Get-wmiobject tries to parse arguments not identified as classes as classes. I will get the same results if I type the entire command on one line. Therefore, the following two commands are equivalent:

get-wmiobject win32_logicaldisk
 

get-wmiobject -class win32_logicaldisk
 

Now I have basic information about the drives on my computer. I've listed one fixed disk (type 3), one DVD/CD drive (type 4) and one network drive (type 5). I know these drive types because I looked them up.

Filtering data with WMI

But I don't want to show every single disk on my computer. It doesn't help me to know there's no free space on a CD-R; I want to return the fixed drives. With Windows PowerShell, this is simple. Just filter on the DriveType property.
 

get-wmiobject -class Win32_LogicalDisk -filter "DriveType=3"

This command will return only the fixed drives in my system.

Formatting the value with WMI

One failing of WMI is that it returns the volume size and free space in bytes. Since I'm working on a laptop with a 75GB drive, listing the size in bytes makes the value hard to read. To convert to gigabytes, I'll need to get the value of the FreeSpace property for each fixed drive, then divide the values by 1024 three times each, on one line, like this:
 

Get-WmiObject -Class Win32_LogicalDisk –filter "DriveType=3" | ForEach-Object -Process {($_.FreeSpace)/1024/1024/1024}

ForEach-Object –Process processes the data enclosed in brackets. This operation returns the correct value of gigabytes remaining on my fixed disk.

But wait—I've lost my label! That's because FreeSpace is a read-only property; you can't convert it to show its value in gigabytes. This is annoying. to pipe this output to a file and identify what I'm looking at, I'll need to create a new object that is read/write.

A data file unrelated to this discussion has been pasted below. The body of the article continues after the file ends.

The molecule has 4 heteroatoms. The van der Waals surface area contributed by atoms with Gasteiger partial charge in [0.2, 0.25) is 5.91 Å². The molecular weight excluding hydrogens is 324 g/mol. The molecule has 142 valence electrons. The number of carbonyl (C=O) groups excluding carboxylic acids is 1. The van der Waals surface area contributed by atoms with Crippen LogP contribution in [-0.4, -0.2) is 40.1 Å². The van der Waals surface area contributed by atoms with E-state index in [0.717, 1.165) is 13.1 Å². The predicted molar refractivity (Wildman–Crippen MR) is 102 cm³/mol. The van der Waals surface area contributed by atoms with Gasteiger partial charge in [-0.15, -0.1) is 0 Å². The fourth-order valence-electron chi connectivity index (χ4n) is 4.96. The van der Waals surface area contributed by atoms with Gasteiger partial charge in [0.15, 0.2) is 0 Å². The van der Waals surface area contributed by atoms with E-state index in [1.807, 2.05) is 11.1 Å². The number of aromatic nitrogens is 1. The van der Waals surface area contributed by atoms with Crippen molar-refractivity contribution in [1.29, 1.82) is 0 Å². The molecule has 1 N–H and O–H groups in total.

To do this, I'll get the results of FreeSpace as I already did for each fixed drive in the system, then pipe that output to a new cmdlet called populating it with the properties I need to identify the data I've collected.

Get-WmiObject -Class Win32_LogicalDisk -filter "DriveType=3" | Select-Object -Property Name,FreeSpace

Once you do this, you're ready to operate on the value of FreeSpace to convert it to gigabytes. The whole command looks like this:
 

Get-WmiObject -Class Win32_LogicalDisk -filter "DriveType=3" | Select-Object -Property Name,FreeSpace | ForEach-Object -Process {$_.FreeSpace = ($_.FreeSpace)/1024/1024/1024; $_}
 

and returns this:

Name FreeSpace
---- ---------
C: 14.0946578979492

To review, the previous command does the following:

  • Gets the WMI objects in the Win32_Logical Disk class;
  • Filter themso that only fixed drives are returned;
  • Sends the values of the Name and FreeSpace properties to a new object; and
  • Processes the value of FreeSpace so that it displays in gigabytes.

Read all of Christa Anderson's scripting columns on SearchWinComputing.com.
 

ABOUT THE AUTHOR:
 
Christa Anderson
A Terminal Services MVP, Christa Anderson is the strategic technology manager for visionapp She formerly was program manager for the Microsoft Terminal Services team. She is an internationally known authority on scripting, the author of Windows Terminal Services, The Definitive Guide to MetaFrame XP, and co-author of the book Mastering Windows 2003 Server. If you have a scripting question for Christa, please email her at editor@SearchWincomputing.com. She often uses these emails as fodder for her scripting columns.
 

This was first published in April 2007